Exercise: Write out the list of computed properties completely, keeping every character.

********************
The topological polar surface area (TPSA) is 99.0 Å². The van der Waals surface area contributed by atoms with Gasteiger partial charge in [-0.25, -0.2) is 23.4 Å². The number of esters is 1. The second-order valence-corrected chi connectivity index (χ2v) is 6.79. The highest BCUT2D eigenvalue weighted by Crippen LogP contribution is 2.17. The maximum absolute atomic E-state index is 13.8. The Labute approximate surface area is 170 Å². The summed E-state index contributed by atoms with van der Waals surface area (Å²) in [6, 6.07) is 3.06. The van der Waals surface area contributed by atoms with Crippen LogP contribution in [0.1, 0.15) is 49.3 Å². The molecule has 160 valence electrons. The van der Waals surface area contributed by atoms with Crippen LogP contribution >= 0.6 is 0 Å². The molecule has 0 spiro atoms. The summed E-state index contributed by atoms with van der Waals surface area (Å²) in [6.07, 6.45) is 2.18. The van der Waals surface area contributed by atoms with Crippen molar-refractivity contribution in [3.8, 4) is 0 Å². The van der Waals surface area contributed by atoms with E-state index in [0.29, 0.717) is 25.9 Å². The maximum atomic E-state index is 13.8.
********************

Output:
The topological polar surface area (TPSA) is 99.0 Å². The van der Waals surface area contributed by atoms with Gasteiger partial charge in [-0.25, -0.2) is 23.4 Å². The number of esters is 1. The second-order valence-corrected chi connectivity index (χ2v) is 6.79. The highest BCUT2D eigenvalue weighted by Crippen LogP contribution is 2.17. The maximum absolute atomic E-state index is 13.8. The Labute approximate surface area is 170 Å². The summed E-state index contributed by atoms with van der Waals surface area (Å²) in [6, 6.07) is 3.06. The van der Waals surface area contributed by atoms with Crippen LogP contribution in [0.1, 0.15) is 49.3 Å². The molecule has 160 valence electrons. The van der Waals surface area contributed by atoms with Crippen LogP contribution >= 0.6 is 0 Å². The molecule has 0 spiro atoms. The summed E-state index contributed by atoms with van der Waals surface area (Å²) in [6.07, 6.45) is 2.18. The van der Waals surface area contributed by atoms with Crippen molar-refractivity contribution in [3.8, 4) is 0 Å². The van der Waals surface area contributed by atoms with E-state index in [0.29, 0.717) is 25.9 Å². The maximum atomic E-state index is 13.8.